2030 or 2035 – what’s the difference?

The prime minister Rishi Sunak has announced that the government’s ban on the sale of new petrol and diesel cars (and hybrids) is being pushed back from 2030 to 2035.

A combination of long lead times for car manufacturers, the government’s upcoming Zero Emission Vehicle mandate, and next year’s general election means that not much will change due to the government’s latest policy u-turn.

This reverses the previous plan championed by former prime minister Boris Johnson, which said that no new petrol/diesel/hybrid cars could be sold from 2030 onwards, with recent plug-in hybrid sales phased out in 2035. Johnson had pulled the deadline forward from its original date of 2040.

The move to water down ambitious targets by former PM Boris Johnson in 2020 has reportedly sparked a significant row among Tory MPs. Still, there is fury from manufacturers who have already sunk billions of pounds into accelerating their electric vehicle (EV) plans to meet the 2030 target.

Well ahead in opinion polls, the opposition Labour Party said it would stick with the original 2030 target.

Under the new plan, there will be a deadline for all new petrol, diesel, and plug-in hybrid vehicles in 2035. After that, it will be zero-emission cars only – which currently means battery-powered electric vehicles.

This is the same timeframe adopted by the EU and many other governments, whereas the UK had previously been ahead in phasing out new fossil-fuel cars.
The prime minister also stressed that you’ll still be able to buy used petrol and diesel cars after 2035, which he tried to make sound like an additional gift to us all. But that was always the case anyway, so it changed absolutely nothing.

Second-hand cars will be unaffected by the ICE (internal combustion engine) ban and may be bought and sold freely just as now. That means many older petrol and diesel cars, plus conventional hybrids and plug-in models, will likely be used long after the 2035 deadline to sell new ones.
In the government’s original proposal, under a zero-emission vehicle (ZEV) mandate on how many EVs carmakers have to sell, 80 per cent of new cars sold in the UK would be fully electric by 2030 – with low-emission hybrids allowed until 2035.

Despite Downing Street’s best attempts to make it sound like the prime minister was doing us all a favour and that it was somehow connected to the cost-of-living crisis, it was nothing of the sort.

Car industry leaders called the decision to push back the ban on new internal combustion engine vehicle sales to 2035 “hugely retrograde”. They said it could create anxiety, given the steps already taken by the sector to meet existing targets.

This u-turn is nothing more than an attempt to shore up the prime minister’s support from a rebellious Tory back bench and a desperate attempt to cash in on EV uncertainty ahead of a general election next year.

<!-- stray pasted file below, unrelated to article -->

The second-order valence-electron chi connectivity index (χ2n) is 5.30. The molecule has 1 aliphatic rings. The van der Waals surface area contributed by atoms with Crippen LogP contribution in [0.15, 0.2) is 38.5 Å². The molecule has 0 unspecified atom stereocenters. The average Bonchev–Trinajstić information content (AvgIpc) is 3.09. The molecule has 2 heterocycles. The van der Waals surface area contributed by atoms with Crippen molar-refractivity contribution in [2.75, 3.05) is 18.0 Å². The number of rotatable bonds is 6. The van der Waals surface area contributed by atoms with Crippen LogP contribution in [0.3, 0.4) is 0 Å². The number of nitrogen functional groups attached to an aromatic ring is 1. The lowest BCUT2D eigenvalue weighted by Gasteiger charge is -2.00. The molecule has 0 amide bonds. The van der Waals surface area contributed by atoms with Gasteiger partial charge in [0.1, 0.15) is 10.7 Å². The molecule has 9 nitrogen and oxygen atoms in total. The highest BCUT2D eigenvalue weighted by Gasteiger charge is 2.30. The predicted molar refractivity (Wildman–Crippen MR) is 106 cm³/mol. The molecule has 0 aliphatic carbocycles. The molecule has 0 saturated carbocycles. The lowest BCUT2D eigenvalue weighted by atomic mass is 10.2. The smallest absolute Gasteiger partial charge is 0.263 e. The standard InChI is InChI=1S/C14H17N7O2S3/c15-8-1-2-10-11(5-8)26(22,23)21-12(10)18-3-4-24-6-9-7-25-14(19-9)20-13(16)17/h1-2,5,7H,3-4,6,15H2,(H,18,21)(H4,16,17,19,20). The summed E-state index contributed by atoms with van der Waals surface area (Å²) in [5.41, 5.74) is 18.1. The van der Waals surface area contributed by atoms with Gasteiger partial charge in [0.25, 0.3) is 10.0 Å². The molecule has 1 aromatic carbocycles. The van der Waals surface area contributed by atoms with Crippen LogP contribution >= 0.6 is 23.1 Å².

Under the new mandate that the government could make public, the 80 per cent 2030 electric target should remain – with the other 20 per cent a mixture of fossil fuel models and hybrids until 2035. Various Conservative MPs are worried that they’ll lose their seats at the next election due to public fear and misguided belief about being forced to give up their petrol cars in six years (which is not and has never been the case). Helped by regular EV bashing from the right-wing media, they think they’ve now succeeded in pushing back against the enemy of ‘Net Zero’. In reality, they’ve done nothing of the sort.

This fear and doubt has been stirred up by the massive expansion of the London Ultra Low Emission Zone, a profoundly unpopular move by the Mayor of London, Sadiq Khan (a Labour politician), to tax older petrol and (not that old) diesel cars entering pretty much any road inside the M25.

The fundamental factor driving change is concern for the environment, with purchasers evidencing a desire to make more ecologically friendly purchasing decisions, which will play a part in lowering emissions. Climate change is accurate, and there is no doubt that vehicle emissions, especially in cities, are a significant pollutant and need to be dramatically reduced.

For many, of course, the sheer cost of making the switch has been a limiting factor, with price the most often cited reason for delaying making the purchase. People accept the environmental argument and want to be part of the solution, but difficulties arise when it comes to spending the necessary sums. For these folks, the announcement of a delay may not be welcomed due to the assumption that it will also delay a more affordable second-hand market.

To help facilitate the transition away from fossil-fuel cars in the UK, £1.3 billion of investment was announced in 2020 to fund EV charge points for homes, streets and motorways across England. A further £582 million was set aside for grants to help people and businesses into EVs and PHEVs. The Government is also investing in battery development and mass production. At the same time, more money was earmarked for nuclear power plants, partly to help meet the electricity demand the growing number of EVs will bring.

However, even though car makers will be mandated by law to sell increasing numbers of EVs starting at 22 per cent of their total sales in 2024 and rising to 80 per cent by 2030 – or face financial penalties, the government has so far resisted industry calls to incentivise EV buyers with taxpayers’ cash.

Although the UK has yet to publish details of how the 2035 ban will work, it’s unlikely to differ much from the EU’s plan to ban the sale of petrol and diesel cars from 2035. That means we’ll likely see exemptions for low-volume or specialist manufacturers. However, while the EU intends to provide further exemptions for internal combustion engined cars powered exclusively by efuels, the UK government has so far made no plans to offer efuel exemptions here.